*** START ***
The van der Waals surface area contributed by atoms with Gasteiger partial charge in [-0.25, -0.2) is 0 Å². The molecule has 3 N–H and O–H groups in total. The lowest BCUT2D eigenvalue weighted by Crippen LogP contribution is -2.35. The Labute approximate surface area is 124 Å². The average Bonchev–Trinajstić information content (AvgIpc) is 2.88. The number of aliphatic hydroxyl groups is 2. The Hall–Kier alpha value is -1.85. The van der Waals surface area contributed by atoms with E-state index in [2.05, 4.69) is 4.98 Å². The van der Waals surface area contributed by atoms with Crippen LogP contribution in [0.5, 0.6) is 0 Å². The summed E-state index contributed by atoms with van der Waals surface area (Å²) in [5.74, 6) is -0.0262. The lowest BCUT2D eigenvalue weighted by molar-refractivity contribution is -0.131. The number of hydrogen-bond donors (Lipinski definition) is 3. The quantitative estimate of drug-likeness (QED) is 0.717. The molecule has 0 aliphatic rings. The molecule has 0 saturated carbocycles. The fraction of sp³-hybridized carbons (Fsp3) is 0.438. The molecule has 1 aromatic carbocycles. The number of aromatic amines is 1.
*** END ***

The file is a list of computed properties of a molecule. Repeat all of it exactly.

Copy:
The van der Waals surface area contributed by atoms with Gasteiger partial charge in [-0.25, -0.2) is 0 Å². The molecule has 3 N–H and O–H groups in total. The lowest BCUT2D eigenvalue weighted by Crippen LogP contribution is -2.35. The Labute approximate surface area is 124 Å². The average Bonchev–Trinajstić information content (AvgIpc) is 2.88. The number of aliphatic hydroxyl groups is 2. The Hall–Kier alpha value is -1.85. The van der Waals surface area contributed by atoms with E-state index in [2.05, 4.69) is 4.98 Å². The van der Waals surface area contributed by atoms with Crippen LogP contribution in [0.5, 0.6) is 0 Å². The summed E-state index contributed by atoms with van der Waals surface area (Å²) in [5.74, 6) is -0.0262. The lowest BCUT2D eigenvalue weighted by molar-refractivity contribution is -0.131. The number of hydrogen-bond donors (Lipinski definition) is 3. The quantitative estimate of drug-likeness (QED) is 0.717. The molecule has 0 aliphatic rings. The molecule has 0 saturated carbocycles. The fraction of sp³-hybridized carbons (Fsp3) is 0.438. The molecule has 1 aromatic carbocycles. The number of aromatic amines is 1.